Category Archives: Uncategorized

New Law Tomorrow

indiegainesville

Okay, first off: if you’re still texting and driving, stop. Seriously.  You have less than 24 hours to give that up, too, because starting tomorrow (October 1, 2013), Florida’s law against texting and driving goes into effect.

The law was passed to keep the roads as safe as possible.

What you need to know about the law:

1. Don’t text and drive EVER. (Okay, so that’s just seemingly common sense…)

2. Texting while driving (TWD?) isn’t enough to get you pulled over. TWD is a secondary offence, which means there has to be another reason for you to be pulled over.

You must be in violation of another law first, like speeding, not wearing your seatbelt, your taillight is out, etc.

3. You may not TWD, but you can: use your phone for music, navigational apps, or to pick up a call.

4. Texting while driving will be a no…

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New Study Finds High Levels of Arsenic in Groundwater Near Fracking Sites

Samuel Mutch

by Theodoric Meyer ProPublica, Aug. 8, 2013, 10:45 a.m.

A recently published study by researchers at the University of Texas at Arlington found elevated levels of arsenic and other heavy metals in groundwater near natural gas fracking sites in Texas’ Barnett Shale.

frackingWhile the findings are far from conclusive, the study provides further evidence tying fracking to arsenic contamination. An internal Environmental Protection Agency PowerPoint presentation recently obtained by the Los Angeles Times warned that wells near Dimock, Pa., showed elevated levels of arsenic in the groundwater. The EPA also found arsenic in groundwater near fracking sites in Pavillion, Wyo., in 2009 — a study the agency later abandoned.

ProPublica talked with Brian Fontenot, the paper’s lead author, about how his team gasdrilling 2carried out the study and why it matters. (Fontenot and another author, Laura Hunt, work for the EPA in Dallas, but they conducted the study on their…

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Morality: is it Public and Private or Joint Morality?

One pundit claims the United States is “still legislating and regulating private morality, while at the same time ignoring the much larger crisis of public morality in America.”

I agree to a point but I also believe that there is only one type of morality and that is a morality that is both private and public, thus it is a joint morality.

If people on Wall Street and within the securities and banking businesses had their own private morality it would have carried over into the public sector and there would be no need for us to legislate “Public Morality.”

Last week, JPMorgan Chase, the nation’s and one of the world’s largest banks, was found to have misled its shareholders and the public about its $6 billion “London Whale” losses in 2012.  There an officer of the bank thought “greed” was the only manner in which to get ahead in the business, even after seeing what happened in 2008.  She covered-up a $ 6 billion “mistake.”

This is the same JPMorgan that’s leading the charge against the Dodd-Frank Act, designed to protect the public from another Wall Street meltdown and taxpayer-funded bailout.

Lobbyists, or the “Amoral Army,” for the giant banks have been systematically kicking the teeth out of Dodd-Frank, leaving nothing but the gums.  Our federal legislators are still dependent on the Amoral Army, is that a surprise?

The so-called “Volcker Rule,” intended to prevent the banks from making risky bets with federally-insured commercial deposits — itself a watered-down version of the old Glass-Steagall Act — still hasn’t seen the light of day.  If the people had their way the Glass-Steagall Act would be reenacted.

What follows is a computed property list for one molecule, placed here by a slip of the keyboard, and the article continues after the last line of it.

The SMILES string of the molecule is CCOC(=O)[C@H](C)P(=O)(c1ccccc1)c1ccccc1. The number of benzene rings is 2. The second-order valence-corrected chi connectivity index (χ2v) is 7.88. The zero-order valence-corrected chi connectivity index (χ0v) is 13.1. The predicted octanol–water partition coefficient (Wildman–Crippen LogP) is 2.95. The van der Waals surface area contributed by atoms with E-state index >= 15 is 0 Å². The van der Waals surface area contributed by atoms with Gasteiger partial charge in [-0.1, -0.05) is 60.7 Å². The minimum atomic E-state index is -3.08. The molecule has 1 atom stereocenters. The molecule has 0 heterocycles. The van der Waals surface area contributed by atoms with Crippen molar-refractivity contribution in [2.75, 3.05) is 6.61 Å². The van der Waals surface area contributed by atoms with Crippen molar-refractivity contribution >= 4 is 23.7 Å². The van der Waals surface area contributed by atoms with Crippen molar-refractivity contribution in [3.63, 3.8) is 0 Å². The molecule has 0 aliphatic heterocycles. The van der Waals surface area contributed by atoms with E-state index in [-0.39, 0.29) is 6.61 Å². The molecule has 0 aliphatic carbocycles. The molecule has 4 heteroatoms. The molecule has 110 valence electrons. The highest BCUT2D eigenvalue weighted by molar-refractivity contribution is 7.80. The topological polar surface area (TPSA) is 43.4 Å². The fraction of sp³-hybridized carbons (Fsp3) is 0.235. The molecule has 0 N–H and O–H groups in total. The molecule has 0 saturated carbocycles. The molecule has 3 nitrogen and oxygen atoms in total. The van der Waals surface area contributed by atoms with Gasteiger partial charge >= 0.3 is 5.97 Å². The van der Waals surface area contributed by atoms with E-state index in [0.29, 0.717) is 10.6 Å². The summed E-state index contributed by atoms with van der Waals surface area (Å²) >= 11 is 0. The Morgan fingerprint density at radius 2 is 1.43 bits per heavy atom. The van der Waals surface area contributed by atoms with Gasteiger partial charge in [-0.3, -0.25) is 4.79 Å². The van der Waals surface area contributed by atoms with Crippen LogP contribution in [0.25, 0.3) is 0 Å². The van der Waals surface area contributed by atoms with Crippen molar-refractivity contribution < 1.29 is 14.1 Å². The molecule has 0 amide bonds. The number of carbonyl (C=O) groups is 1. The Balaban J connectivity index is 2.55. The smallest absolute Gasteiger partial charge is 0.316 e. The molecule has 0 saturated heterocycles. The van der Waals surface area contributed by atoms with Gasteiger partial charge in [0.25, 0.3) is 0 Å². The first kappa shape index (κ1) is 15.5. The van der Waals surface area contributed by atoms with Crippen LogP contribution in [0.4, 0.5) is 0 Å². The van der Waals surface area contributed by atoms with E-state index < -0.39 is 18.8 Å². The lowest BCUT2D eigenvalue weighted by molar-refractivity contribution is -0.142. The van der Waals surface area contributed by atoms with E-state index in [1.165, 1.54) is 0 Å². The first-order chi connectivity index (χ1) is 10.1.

Last week, Republicans and Democrats, in a surprising act of bipartisanship, on the House Agriculture Committee passed bills to weaken Dodd-Frank — expanding exemptions and allowing banks that do their derivative trading in other countries (i.e.,JPMorgan) to avoid the new rules altogether.  But why you ask, is the House Agriculture Committee dealing with derivative trading?  Ask the Amoral Army and your local farm state representative in Congress.  $$$

Meanwhile, House Republicans voted to repeal the Dodd-Frank Act in its entirety, as part of their budget plan.  Speaker Boehner (correct pronunciation in Saxon German is “bo-ner.”)

And still no major Wall Street executives have been held accountable for the wild betting that led to the near meltdown in 2008.  Attorney General Eric Holder says the big banks are too big to prosecute.  Maybe they are too big to serve.  Maybe they are too big to bank in the United States.

Our friend the pundit calls the members of Congress who speak about private morality out of one side of their mouth and then vote for against public morality the “Morality Brigade.”  Why doesn’t the Morality Brigade complain about the rampant greed on Wall Street that’s already brought the economy to its knees, wiping out the savings of millions of Americans and subjecting countless others to joblessness and insecurity — and seems set on doing it again?

What people do in their bedrooms shouldn’t be the public’s business. Women should have rights over their own bodies. Same-sex couples should be allowed to marry and adopt children who need two parents.  People should have the right to say what they believe-in.  The Amoral Army and Congress should look at Newtown and say enough is enough.

Is what powerful people do in their boardrooms is the public’s business?  Our democracy needs to be protected from the depredations of big money to keep the Amoral Army from running Congress. Our economy needs to be guarded against the excesses of too-big-to-fail banks.

In recent weeks right-to-life state legislators, most of whom are male, have decided to thwart the Supreme Court’s 1973 decision in Roe v. Wade, which gave women the right control their own bodies and to keep old men from legislating what woman can do and not do with their bodies.

Now woman can have an abortion until the fetus is viable outside the womb, usually around 24 weeks into pregnancy, and later if medically necessary.  The common law recognized that a fetus was not a person and a person was only a living person, a baby who had been delivered.  That was until some old men in our various legislators made fetuses living people in the Nineteenth Century.